Remembering Southern Unionism on Memorial Day

george henry thomasMy latest column at The Daily Beast hopefully sheds a little light on those white and black Southerners, who for one reason or another chose to remain loyal to the United States during the American Civil War. With all the talk about the dangers of erasing history in connection with the public display of Confederate iconography, we have forgotten that the monument building that helped to prop up and perpetuate the Lost Cause also contributed to erasing the lives of a significant number of Americans, whose service and sacrifice helped to preserve this Union and end slavery.

Just a thought on this Memorial Day.

21 thoughts on “Remembering Southern Unionism on Memorial Day

  1. David T. Dixon

    Thanks for this happy surprise on Memorial Day, Kevin. Despite the work of many scholars who have shed much new light on the Southern Union supporters over the past thirty years, this population and its impact on the Confederate war effort, remains understudied and under appreciated. The Southerners who served in the Union army are just the tip of the iceberg. The tortuous balancing act of considering allegiance to Union, state, family, neighbors, political party, economic well-being, etc…created what I have called a “mental calculus” of loyalty that was unique to each individual Southerners when they faced this momentous decision. This calculus was subject to change for some as the war progressed. A very hard subject to get one’s arms around, but, as you suggest, vital to a complete understanding of the Southern experience during the Civil War. Bravo!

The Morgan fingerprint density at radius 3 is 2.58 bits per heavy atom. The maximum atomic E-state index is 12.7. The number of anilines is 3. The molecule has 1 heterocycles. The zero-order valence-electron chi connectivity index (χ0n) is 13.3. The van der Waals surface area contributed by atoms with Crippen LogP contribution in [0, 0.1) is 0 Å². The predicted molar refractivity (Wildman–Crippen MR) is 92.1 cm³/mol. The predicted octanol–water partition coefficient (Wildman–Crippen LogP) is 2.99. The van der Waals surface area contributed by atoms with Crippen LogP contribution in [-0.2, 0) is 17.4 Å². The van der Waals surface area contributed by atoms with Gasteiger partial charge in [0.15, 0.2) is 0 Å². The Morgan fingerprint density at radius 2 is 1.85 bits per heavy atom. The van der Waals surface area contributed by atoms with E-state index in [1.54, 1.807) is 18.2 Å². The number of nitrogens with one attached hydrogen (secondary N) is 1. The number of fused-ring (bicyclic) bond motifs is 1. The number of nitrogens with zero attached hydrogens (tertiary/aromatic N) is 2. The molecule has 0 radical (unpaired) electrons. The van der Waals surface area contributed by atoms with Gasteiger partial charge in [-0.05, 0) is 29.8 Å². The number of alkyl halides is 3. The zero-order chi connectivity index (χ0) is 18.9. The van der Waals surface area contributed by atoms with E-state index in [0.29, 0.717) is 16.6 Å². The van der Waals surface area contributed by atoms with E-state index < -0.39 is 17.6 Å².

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      1. David T. Dixon

        Yes, Moore’s archived site is excellent. Of the many books I have read on the subject over the past 20 years or so, Thomas Dyer’s Secret Yankees: The Union Circle in Confederate Atlanta (Johns Hopkins Press, 1999) is still my favorite. I believe it is also highly instructive to review Gary Gallagher’s book, The Union War. Gallagher explicitly excludes Southern Unionists from his study; but one must understand the almost mystical hold that the concept of “Union” had on the American public of the time to grasp how conflicted the Southern citizen felt when faced with the secession of his state.

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  2. Margaret D. Blough

    I think one of the least known stories of the Civil War is the hell suffered by the people of East Tennessee, which included a very high percentage of Unionists, at the hands of the Confederacy. This was approved at the highest level including this gem (copied from the Guild Press OR on CD-ROM):

    >>
    WAR DEPARTMENT, C. S. A.
    Richmond, November 25, 1861.
    Col. W. B. WOOD, Knoxville, Tenn.